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Houthis Introduce Sectarianism to Primary Education

Houthis Introduce Sectarianism to Primary Education

Tuesday, 24 September, 2019 - 08:00
People carry their belongings in Sanaa, Yemen May 16, 2019. REUTERS/Mohamed al-Sayaghi

Yemeni educators collectively said the added sectarianism to school curricula in Houthi-run areas will work to block and remold the minds of youth. Iran-backed Houthis continue to carry out crimes against local schools in areas they run.


On that note, school sources in Sanaa, who requested anonymity, reported Houthis implementing a wide range of changes in curriculums, especially those concerning primary and elementary teaching. Some of the subjects which witnessed the most alterations were Islamic and Quranic studies.


A government official explained how dangerous the Houthi move is, noting that since Yahia Badreddin al-Houthi took over the group’s shadow education ministry, and the Houthification of schools has been moving rapidly in areas under Houthi control.


Houthification of education is implemented through administering sectarian teachings imported from Iran. According to 2010 statistics, this allows the brainwashing of some 5 million students.


A local educator, who refused to be named for security reasons, urged the swift intervention of concerned international bodies to bring the Houthification of education to an end and restore academic integrity.


Instilling sectarianism to school curricula is bound to generate extremism, with activists pointing to the dangers of math books being flooded with death glorifying connotations Houthis are infamous for authoring.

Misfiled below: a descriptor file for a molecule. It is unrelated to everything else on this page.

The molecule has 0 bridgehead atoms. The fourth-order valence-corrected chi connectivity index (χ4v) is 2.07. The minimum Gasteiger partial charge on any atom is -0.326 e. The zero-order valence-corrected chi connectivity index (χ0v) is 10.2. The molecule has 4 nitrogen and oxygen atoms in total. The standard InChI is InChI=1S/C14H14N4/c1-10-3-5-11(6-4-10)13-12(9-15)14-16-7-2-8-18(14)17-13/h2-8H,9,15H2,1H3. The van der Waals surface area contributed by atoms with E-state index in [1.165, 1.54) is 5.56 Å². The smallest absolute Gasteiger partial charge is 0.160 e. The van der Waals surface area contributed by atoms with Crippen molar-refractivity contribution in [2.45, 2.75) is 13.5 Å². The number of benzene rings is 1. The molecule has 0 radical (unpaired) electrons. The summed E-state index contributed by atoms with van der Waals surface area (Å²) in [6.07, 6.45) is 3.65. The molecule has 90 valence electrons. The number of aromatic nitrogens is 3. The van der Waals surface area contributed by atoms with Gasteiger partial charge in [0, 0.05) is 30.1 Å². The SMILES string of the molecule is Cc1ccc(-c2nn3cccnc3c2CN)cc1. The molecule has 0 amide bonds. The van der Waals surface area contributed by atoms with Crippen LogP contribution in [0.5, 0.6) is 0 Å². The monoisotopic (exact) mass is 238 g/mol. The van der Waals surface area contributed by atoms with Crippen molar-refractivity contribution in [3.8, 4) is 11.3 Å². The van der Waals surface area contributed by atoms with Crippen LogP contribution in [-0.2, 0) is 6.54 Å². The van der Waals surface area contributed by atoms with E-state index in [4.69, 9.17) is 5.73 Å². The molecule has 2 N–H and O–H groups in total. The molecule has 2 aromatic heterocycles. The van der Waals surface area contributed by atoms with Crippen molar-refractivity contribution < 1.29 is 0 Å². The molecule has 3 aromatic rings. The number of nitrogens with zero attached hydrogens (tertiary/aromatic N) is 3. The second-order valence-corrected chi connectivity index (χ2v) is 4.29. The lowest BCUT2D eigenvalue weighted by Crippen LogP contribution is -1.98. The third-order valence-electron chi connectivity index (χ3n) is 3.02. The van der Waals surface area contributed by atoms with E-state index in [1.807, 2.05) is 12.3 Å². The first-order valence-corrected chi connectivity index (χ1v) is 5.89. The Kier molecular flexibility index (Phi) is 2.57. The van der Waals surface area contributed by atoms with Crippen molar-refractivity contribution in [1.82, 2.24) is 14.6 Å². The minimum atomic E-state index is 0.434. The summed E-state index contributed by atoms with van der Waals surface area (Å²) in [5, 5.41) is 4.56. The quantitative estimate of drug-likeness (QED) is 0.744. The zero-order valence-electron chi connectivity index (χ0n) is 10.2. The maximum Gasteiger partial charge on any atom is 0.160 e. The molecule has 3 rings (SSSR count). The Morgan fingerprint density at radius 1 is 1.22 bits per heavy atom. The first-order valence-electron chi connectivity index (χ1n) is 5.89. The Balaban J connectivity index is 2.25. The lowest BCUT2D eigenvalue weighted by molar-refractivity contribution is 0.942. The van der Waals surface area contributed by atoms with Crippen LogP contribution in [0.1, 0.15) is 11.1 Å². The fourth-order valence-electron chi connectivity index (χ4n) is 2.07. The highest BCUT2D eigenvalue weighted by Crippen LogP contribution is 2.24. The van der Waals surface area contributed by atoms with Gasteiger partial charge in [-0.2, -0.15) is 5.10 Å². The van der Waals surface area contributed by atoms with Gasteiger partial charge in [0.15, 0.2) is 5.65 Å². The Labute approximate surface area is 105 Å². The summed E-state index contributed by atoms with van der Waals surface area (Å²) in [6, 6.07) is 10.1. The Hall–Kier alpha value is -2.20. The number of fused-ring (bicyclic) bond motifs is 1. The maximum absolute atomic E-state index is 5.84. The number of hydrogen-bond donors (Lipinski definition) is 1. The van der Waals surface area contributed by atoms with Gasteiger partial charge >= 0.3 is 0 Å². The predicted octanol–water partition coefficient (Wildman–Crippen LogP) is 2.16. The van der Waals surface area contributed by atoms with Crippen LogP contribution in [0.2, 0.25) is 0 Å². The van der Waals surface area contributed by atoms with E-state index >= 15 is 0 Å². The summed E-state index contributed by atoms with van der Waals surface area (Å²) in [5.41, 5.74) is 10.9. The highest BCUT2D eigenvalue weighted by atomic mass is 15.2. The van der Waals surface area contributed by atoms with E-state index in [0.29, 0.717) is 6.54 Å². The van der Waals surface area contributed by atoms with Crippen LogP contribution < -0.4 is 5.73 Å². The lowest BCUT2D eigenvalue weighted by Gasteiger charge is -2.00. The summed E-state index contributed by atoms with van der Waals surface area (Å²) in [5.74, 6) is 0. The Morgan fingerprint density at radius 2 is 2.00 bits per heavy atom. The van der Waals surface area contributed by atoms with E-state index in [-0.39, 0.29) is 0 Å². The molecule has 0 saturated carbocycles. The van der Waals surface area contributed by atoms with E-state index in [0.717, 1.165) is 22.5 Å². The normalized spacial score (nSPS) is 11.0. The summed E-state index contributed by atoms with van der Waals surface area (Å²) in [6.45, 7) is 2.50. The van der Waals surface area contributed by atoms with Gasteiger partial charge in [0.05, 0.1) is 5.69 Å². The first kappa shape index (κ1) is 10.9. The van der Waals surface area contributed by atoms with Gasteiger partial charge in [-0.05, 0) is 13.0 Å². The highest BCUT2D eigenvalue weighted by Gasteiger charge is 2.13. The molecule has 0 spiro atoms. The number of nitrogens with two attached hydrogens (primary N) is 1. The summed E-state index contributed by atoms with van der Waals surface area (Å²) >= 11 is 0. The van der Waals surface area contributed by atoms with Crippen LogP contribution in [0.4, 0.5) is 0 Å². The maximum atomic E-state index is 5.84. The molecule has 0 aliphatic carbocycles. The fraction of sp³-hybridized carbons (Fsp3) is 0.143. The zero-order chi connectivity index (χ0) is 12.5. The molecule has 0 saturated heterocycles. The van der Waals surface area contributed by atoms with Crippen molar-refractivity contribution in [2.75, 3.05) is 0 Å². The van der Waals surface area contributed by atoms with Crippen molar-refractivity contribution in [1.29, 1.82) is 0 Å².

Activists believe that Houthis are working diligently to shake and erase equality, nationality and cultural values and replace it with sectarian racism.


Apart from whitewashing its six-year history of bloodshed in Yemen, the Houthi movement is looking to also recruit youth at schools through altering school curricula.


According to parents of students in Houthi-run areas, the initial phase of change mostly affected the following subjects: Arabic language, history, and Islamic studies.


Observers, for their part, described the militias' change of curriculum as a "dangerous precedent".


Since the militias tightened their grip on the capital Sanaa and other Yemeni regions, they have continued to spread their sectarian ideas, hate speech and a culture of violence among Yemenis of all backgrounds, especially women and children, in an attempt to convince more people into their Iran-inspired sectarian project at the expense Yemeni security and stability.


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